Well, I’d never heard of Haruki Murakami before I picked up this book. But I do run. And I also write. And, as I noted shortly after I bought the book, I have in fact actually used running as a metaphor for writing! So when I saw WITAWITAR while browsing the memoir/bio section at Chapters (where, fyi, it was displayed face-out rather than spine-out, ahem), I knew I had to read it. In other words, I think I’m an Ideal Reader for this book, one of the (apparently*) teeny number of people who both write and run. It never would’ve occurred to me that this was a rarity, but not only does Murakami comment on it (apparently he’s popular with running mags for this reason), Peter Terzian’s LA Times review makes note of how unusual it is for writers to write about running [emphasis added]:
In a 1999 essay for the New York Times, Joyce Carol Oates drew a parallel between the tireless walker-writers of the 19th century (Coleridge, Dickens, Whitman) and the contemplative present-day jogger. “In running,” she wrote, “the mysterious efflorescence of language seems to pulse in the brain.” An afternoon run allows Oates to untangle the structural problems that bedevil her fiction in the morning.
Oates’ essay aside, the literature of running is as thin as a mesh singlet. Running pops up in fiction and poetry from time to time, from Homer to John Updike, but the sport doesn’t easily lend itself to the dramatic. The vagaries of weather, the joint pains and the repetition of putting one foot in front of the other can’t compete with the traded blows of the boxing ring or a home run.
While reading WITAWITAR, I started thinking that perhaps I should be writing about running—not just in one-offs, but in a more sustained way—but the idea that running can’t compete with boxing or baseball?! That’s like an outright challenge!
Oh, it’s on.
But back to the book. If the ideal audience for one’s book is miniscule, does that matter? Should one try for wider appeal? Murakami thinks not. Before he started writing, he ran a bar where he learned this:
If one out of ten was a repeat customer, then the business would survive. To put it the other way, it didn’t really matter if nine out of ten didn’t like my bar. This realization lifted a weight off my shoulders. Still, I had to make sure that the one person who did like the place really liked it. In order to make sure he did, I had to make my philosophy and stance clear-cut, and patiently maintain that stance no matter what. (p. 38)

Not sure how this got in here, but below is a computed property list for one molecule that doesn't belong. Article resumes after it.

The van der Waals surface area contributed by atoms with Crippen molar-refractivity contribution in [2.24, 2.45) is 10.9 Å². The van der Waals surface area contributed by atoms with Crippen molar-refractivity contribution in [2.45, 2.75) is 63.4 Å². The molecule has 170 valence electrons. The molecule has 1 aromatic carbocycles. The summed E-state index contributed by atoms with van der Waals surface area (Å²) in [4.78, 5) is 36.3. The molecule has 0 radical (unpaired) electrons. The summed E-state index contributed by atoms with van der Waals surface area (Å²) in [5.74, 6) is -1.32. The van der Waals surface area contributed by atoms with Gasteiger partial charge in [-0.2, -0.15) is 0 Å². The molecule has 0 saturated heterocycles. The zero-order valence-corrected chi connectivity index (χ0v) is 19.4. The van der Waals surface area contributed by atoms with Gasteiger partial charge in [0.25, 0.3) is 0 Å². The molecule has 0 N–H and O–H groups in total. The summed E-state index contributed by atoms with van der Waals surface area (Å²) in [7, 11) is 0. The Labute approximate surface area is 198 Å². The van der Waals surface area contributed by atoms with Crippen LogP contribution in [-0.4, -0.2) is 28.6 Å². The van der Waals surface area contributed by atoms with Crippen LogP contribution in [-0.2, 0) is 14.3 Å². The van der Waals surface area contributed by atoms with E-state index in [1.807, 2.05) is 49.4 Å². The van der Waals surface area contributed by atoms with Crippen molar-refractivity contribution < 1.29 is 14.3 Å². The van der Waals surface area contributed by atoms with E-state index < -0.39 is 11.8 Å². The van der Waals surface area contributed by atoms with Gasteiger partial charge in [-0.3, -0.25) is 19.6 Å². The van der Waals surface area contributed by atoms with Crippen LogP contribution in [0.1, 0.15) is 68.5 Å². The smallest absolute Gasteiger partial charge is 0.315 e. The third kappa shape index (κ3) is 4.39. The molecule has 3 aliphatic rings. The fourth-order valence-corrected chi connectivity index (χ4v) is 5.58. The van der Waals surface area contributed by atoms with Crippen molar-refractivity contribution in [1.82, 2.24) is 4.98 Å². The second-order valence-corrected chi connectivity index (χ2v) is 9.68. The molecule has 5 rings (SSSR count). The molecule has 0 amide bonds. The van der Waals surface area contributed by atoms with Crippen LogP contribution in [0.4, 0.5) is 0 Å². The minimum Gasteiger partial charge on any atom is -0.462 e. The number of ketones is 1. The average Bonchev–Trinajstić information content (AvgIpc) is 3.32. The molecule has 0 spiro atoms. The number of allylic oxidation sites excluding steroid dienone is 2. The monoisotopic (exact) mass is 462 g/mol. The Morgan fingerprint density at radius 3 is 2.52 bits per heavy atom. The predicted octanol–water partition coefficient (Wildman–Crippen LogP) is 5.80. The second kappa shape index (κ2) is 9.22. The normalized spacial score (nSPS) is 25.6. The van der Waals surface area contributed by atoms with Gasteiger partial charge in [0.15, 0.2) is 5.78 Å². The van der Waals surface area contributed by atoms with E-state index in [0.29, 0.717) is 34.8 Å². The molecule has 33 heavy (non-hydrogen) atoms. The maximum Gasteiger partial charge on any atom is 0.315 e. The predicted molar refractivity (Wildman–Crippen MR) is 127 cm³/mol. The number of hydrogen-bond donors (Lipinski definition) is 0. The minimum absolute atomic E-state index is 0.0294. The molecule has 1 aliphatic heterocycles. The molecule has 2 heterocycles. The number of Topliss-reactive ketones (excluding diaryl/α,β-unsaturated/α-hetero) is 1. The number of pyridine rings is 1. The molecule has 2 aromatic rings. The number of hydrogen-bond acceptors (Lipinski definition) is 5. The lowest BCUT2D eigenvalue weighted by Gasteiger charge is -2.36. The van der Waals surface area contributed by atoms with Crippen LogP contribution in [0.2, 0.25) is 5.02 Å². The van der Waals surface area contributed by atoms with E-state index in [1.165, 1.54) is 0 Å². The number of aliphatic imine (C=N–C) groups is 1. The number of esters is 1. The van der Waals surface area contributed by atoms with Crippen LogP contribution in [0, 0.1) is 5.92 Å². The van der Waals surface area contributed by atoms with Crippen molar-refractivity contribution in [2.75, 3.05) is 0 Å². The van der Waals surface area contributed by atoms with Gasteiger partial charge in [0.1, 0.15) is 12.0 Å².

I love the 1,000 True Fans concept (i.e. in order to make a living doing something creative, you don’t need a kajillion fans; you just need ~1,000 people who really love your work). Over at TC, I’ve been trying to start a discussion about self-/e-publishing and readers. The point I’ve been trying to make is that if the bulk of your readership consists of True Fans, it’s in your best interest to treat them well (i.e. not try to sell them crap just because you can). Murakami’s idea seems along the same lines.
Oddly, right after I bought WITAWITAR, I saw Kevin Hartnett’s essay about it at The Millions. Recommended. It’s a good essay and a much better summary of what the book’s about than my meanderings. Plus, he’s already sought out Murakami’s fiction, so he’s a step ahead of me.
*I don’t really buy that there’s so little crossover. Do you write & run?
It is the nature of memoir and essay that memory is telling the story and these forms will never be as clean as journalism. In the best literary nonfiction the true rules that need to be followed are artistic ones. Those rules are developed in each individual book by each individual artist, and they should be judged that way, individually, not in a great hue and cry of moralistic oversimplification. Yes, it is wise for writers of memoir to hew as closely as they can to the facts. But my worry is that we will, as usual, overreact and learn too literal of a lesson. That in rushing to rein things in we will choke off what is creative and alive in the form.
Memory is not a journalist’s tool. Memory glimmers and hints, but shows nothing sharply or clearly. Memory does not narrate or render character. Memory has no regard for the reader. If an autobiography is to be even minimally readable, the autobiographer must step in and subdue what you could call memory’s autism, its passion for the tedious. He must not be afraid to invent. Above all he must invent himself. Like Rousseau, who wrote (at the beginning of his novelistic Confessions) that “I am not made like anyone I have ever been acquainted with, perhaps like no one in existence,” he must sustain, in spite of all evidence to the contrary, the illusion of his preternatural extraordinariness.
I’ve actually been feeling kind of conflicted about the blog, because…I mean, I like it. I like having a place for readers to get together. I love the community that readers have formed there. But I am not making posts very frequently. I was when I first started. I might just have blog fatigue like everyone gets, but also I feel like it was kind of sapping my autobiographical juices, which I need to put in this other project. Blogging is wonderful, but it’s a certain kind of writing. It’s not seasoned. You haven’t sat with something and refined it over and over. It just comes out, and then it’s gone (laughs). So I’m not doing so much blogging lately, just kind of doing a minimal amount of posts to keep a connection going.